In this country, we believe in opportunity and vanquishing impossible odds. We hold it as an article of faith that even, say, a ruinous dud of a mall can lift itself up by keeping people supplied with three-packs of undershirts and oversize candy. It’s a vision that has drawn investors to the paved-over promise of the Meadowlands, where a new shopping center has risen out of the spongy earth. Around 2007, a mirage dubbed Xanadu materialized by the side of the New Jersey Turnpike, a great jumble of structures wrapped in an assortment of brightly colored patterns, like a gift table of the gods. But before the packages could be opened, the Great Recession blew those fond plans away, leaving only a shell that then-Governor Chris Christie called “by far the ugliest damn building in New Jersey, and maybe America.”
Still, a new set of developers persevered. The doomed pleasure dome was redesigned, repainted, and rechristened American Dream — and voilà, a polychrome elephant was turned into a white one.
In the fall of 2019, the Bergen Record celebrated the achievement by running through a 23-year history of the site’s vicissitudes and postponements and concluding with a sigh of relief: “Now — barring some unforeseen glitch — a small portion of the dazzling super-mall and amusement center, with its roller coasters, world-class shops and restaurants, and artificial ski slope, will open Oct. 25.” Alas, there was an unforeseen glitch. The complex was still scheduling various ribbon cuttings the following March, when the pandemic shut it down. Just over a year later, the company behind it, Triple Five, defaulted on a $1.2-billion construction loan.
On a stormy weekday afternoon, the recently reopened city of shopping was disconcertingly serene. Maybe it was just a momentary lull. Perhaps, with the pandemic ebbing, crowds will ditch their online shopping carts and return to physical stores. Or, at least, families may crave indoor entertainments of the kind that require bulk acreage. This place is not primarily about picking up school supplies or refreshing a wardrobe; it’s about experience. There’s a water park with a wave pool, an ice rink, an amusement park, and a ski slope that from the outside looks like a huge chute on stilts. The spiritual heart of the place may be TiLT — A Tracy Lee Stum Museum of optical illusions, where visitors can have their picture taken rappelling down the face of the Statue of Liberty or riding a flying hot dog through the sky above lower Manhattan. So much stimulation might require a pause before your next sortie — a retreat to Grisini, say, where you can nurse a cup of coffee at a window counter, with a view onto the highway, tundras of parking, and MetLife Stadium’s mountainous bulk. The vista seems like a pointed letdown. Who needs what’s on the other side? Leave your troubles outside. So life is disappointing, forget it! In here, life is beautiful.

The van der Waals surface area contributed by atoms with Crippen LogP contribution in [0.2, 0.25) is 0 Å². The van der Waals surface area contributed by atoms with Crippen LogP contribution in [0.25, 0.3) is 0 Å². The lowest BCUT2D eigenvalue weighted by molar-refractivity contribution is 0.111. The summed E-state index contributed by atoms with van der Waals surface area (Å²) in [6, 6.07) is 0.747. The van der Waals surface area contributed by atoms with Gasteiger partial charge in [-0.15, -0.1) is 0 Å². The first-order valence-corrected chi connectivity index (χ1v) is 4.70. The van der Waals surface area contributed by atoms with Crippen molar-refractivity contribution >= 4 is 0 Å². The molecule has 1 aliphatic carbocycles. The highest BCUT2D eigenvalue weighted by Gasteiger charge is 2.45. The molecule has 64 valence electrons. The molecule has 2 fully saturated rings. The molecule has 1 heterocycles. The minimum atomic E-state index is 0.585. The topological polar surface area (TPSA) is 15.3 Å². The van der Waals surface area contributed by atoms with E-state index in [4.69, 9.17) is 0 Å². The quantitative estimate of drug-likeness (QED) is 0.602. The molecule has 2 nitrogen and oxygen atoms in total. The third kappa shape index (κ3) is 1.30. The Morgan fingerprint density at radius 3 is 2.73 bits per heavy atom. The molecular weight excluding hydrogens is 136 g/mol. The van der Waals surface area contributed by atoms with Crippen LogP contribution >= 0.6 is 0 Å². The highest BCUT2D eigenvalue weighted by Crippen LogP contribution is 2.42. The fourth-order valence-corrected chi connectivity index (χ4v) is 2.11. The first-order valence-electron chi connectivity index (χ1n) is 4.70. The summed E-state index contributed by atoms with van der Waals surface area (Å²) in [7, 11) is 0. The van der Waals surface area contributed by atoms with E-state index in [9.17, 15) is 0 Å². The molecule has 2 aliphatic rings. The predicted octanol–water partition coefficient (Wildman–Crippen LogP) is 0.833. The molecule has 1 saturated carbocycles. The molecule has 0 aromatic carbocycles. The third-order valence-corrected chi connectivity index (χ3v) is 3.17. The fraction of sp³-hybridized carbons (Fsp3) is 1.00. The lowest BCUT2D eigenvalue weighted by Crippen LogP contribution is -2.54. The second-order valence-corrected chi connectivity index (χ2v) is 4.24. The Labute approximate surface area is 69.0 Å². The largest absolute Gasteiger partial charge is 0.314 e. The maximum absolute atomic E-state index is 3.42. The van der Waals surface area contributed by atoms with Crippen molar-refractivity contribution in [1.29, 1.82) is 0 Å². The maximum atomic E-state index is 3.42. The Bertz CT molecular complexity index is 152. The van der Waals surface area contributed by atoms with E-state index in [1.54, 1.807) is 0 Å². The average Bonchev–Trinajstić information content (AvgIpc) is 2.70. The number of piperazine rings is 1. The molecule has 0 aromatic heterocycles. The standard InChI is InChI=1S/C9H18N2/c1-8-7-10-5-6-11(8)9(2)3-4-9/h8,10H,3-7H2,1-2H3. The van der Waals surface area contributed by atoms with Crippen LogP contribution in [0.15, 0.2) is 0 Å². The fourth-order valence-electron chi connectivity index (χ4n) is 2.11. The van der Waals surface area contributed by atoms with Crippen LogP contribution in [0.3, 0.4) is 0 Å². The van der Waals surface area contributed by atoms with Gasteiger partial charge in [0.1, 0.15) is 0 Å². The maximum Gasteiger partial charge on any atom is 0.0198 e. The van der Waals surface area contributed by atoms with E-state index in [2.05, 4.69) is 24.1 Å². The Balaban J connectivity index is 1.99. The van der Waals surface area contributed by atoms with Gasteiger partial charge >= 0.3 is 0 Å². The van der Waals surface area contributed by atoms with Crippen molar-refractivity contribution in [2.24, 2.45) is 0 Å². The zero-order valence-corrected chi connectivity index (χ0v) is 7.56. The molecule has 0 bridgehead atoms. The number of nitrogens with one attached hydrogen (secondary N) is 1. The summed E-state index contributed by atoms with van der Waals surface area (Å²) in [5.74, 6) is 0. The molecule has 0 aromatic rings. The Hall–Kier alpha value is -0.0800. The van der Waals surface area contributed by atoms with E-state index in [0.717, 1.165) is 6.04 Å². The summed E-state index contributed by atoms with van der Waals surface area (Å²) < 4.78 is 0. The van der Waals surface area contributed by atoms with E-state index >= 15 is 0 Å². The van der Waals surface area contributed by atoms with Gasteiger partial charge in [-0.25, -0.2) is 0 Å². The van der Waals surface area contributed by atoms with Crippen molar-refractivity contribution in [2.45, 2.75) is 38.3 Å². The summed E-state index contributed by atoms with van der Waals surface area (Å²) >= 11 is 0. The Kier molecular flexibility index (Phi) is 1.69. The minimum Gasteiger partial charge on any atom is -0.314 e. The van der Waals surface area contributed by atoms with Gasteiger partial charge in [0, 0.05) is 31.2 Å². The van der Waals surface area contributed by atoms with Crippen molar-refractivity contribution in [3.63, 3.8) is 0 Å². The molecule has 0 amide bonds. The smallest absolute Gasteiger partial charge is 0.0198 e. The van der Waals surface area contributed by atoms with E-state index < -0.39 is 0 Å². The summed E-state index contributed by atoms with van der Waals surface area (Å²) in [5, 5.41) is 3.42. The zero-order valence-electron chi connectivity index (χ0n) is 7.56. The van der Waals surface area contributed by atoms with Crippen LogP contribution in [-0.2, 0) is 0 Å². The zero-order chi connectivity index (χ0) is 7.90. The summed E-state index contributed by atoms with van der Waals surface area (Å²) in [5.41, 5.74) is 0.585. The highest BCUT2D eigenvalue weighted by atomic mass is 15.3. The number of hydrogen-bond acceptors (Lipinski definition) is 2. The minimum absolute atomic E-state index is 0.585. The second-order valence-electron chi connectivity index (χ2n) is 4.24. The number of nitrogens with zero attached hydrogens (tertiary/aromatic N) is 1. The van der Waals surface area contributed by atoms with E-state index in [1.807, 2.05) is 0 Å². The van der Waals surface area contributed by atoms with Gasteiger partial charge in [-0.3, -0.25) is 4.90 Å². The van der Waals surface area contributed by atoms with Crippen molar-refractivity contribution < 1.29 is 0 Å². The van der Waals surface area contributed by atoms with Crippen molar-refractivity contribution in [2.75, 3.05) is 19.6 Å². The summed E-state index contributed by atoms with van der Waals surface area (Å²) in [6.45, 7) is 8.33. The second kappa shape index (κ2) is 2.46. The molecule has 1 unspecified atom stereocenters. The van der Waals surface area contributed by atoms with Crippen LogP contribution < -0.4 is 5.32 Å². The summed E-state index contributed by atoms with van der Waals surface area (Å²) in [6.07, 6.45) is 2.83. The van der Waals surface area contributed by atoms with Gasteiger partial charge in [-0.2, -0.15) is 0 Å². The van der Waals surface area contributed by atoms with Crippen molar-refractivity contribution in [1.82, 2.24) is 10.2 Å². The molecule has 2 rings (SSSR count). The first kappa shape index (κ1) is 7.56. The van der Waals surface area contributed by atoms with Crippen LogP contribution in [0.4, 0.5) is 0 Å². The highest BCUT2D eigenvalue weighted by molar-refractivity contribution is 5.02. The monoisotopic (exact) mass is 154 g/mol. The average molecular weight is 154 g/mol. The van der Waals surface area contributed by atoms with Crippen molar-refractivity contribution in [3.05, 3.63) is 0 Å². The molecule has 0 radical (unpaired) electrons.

Why brave the fickle outdoors when you can snowboard on perpetually perfect powder or ride a roller coaster without braving summer humidity? Big Snow (as the slope is called) might not gobble up quite as much terrain or defy nature quite as extravagantly as Snow Dunes Qatar, or offer a run as long as the AlpinCenter in Bottrop, Germany, but it does provide the definitive retort to anyone softhearted enough to argue that the best use of a sensitive, polluted zone is ecological restoration. Why protect wetlands when you can just sluice money into them like PCBs from a chemical plant?
A decade ago, the architectural firm GH+A, along with Adamson Architects, overhauled the design of the nearly completed structure to make it less obtrusive. They have triumphantly reached their goal: The American Dream Mall is no longer the ugliest damn building in New Jersey, or maybe America. It goes so far out of its way to avoid ugliness, in fact, that, like the sky itself, it blends into the atmosphere. The design is a compendium of watered-down references to more extreme models. With its white curvilinear atriums, escalators masquerading as ramps, and strip lighting that emphasizes its swooping contours, the interior suggests a pale echo of Maxxi, Zaha Hadid’s modern-art museum in Rome, only without the kinetic energy. A ghostly memory of Xanadu lingers in a few foyers painted with a thatch of stripes in groovy 1970s shades of lilac, mauve, and tangerine and accessorized with triangular ottomans.